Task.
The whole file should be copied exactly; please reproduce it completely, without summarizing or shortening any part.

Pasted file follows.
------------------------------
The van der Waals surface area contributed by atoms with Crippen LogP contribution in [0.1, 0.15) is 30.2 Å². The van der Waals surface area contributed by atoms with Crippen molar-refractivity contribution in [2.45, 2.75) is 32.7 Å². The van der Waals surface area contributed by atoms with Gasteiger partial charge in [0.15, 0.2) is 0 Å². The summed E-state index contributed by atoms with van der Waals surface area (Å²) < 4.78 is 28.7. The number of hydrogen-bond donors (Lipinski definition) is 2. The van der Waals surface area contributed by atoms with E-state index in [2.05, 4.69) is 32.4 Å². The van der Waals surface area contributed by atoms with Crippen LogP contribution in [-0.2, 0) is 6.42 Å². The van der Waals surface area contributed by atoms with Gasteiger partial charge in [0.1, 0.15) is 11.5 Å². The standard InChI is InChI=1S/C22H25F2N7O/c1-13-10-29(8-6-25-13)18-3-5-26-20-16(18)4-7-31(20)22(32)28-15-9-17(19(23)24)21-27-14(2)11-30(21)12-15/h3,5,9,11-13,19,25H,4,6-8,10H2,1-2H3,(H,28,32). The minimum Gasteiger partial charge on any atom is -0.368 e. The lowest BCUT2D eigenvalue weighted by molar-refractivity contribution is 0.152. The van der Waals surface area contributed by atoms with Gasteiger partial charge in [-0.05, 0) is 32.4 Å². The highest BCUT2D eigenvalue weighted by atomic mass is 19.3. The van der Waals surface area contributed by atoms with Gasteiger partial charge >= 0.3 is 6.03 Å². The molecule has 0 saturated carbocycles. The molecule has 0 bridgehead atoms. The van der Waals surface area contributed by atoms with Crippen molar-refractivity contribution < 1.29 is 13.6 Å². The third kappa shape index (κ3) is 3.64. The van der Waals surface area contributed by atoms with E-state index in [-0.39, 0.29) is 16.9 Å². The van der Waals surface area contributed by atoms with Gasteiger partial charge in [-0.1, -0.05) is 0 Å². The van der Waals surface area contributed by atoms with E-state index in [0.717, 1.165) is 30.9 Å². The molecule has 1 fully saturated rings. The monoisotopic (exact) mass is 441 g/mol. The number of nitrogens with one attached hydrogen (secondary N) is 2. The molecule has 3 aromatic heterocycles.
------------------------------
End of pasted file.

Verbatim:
The van der Waals surface area contributed by atoms with Crippen LogP contribution in [0.1, 0.15) is 30.2 Å². The van der Waals surface area contributed by atoms with Crippen molar-refractivity contribution in [2.45, 2.75) is 32.7 Å². The van der Waals surface area contributed by atoms with Gasteiger partial charge in [0.15, 0.2) is 0 Å². The summed E-state index contributed by atoms with van der Waals surface area (Å²) < 4.78 is 28.7. The number of hydrogen-bond donors (Lipinski definition) is 2. The van der Waals surface area contributed by atoms with E-state index in [2.05, 4.69) is 32.4 Å². The van der Waals surface area contributed by atoms with Crippen LogP contribution in [-0.2, 0) is 6.42 Å². The van der Waals surface area contributed by atoms with Gasteiger partial charge in [0.1, 0.15) is 11.5 Å². The standard InChI is InChI=1S/C22H25F2N7O/c1-13-10-29(8-6-25-13)18-3-5-26-20-16(18)4-7-31(20)22(32)28-15-9-17(19(23)24)21-27-14(2)11-30(21)12-15/h3,5,9,11-13,19,25H,4,6-8,10H2,1-2H3,(H,28,32). The minimum Gasteiger partial charge on any atom is -0.368 e. The lowest BCUT2D eigenvalue weighted by molar-refractivity contribution is 0.152. The van der Waals surface area contributed by atoms with Gasteiger partial charge in [-0.05, 0) is 32.4 Å². The highest BCUT2D eigenvalue weighted by atomic mass is 19.3. The van der Waals surface area contributed by atoms with Gasteiger partial charge >= 0.3 is 6.03 Å². The molecule has 0 saturated carbocycles. The molecule has 0 bridgehead atoms. The van der Waals surface area contributed by atoms with Crippen molar-refractivity contribution < 1.29 is 13.6 Å². The third kappa shape index (κ3) is 3.64. The van der Waals surface area contributed by atoms with E-state index in [-0.39, 0.29) is 16.9 Å². The van der Waals surface area contributed by atoms with Gasteiger partial charge in [-0.1, -0.05) is 0 Å². The van der Waals surface area contributed by atoms with E-state index in [0.717, 1.165) is 30.9 Å². The molecule has 1 fully saturated rings. The monoisotopic (exact) mass is 441 g/mol. The number of nitrogens with one attached hydrogen (secondary N) is 2. The molecule has 3 aromatic heterocycles.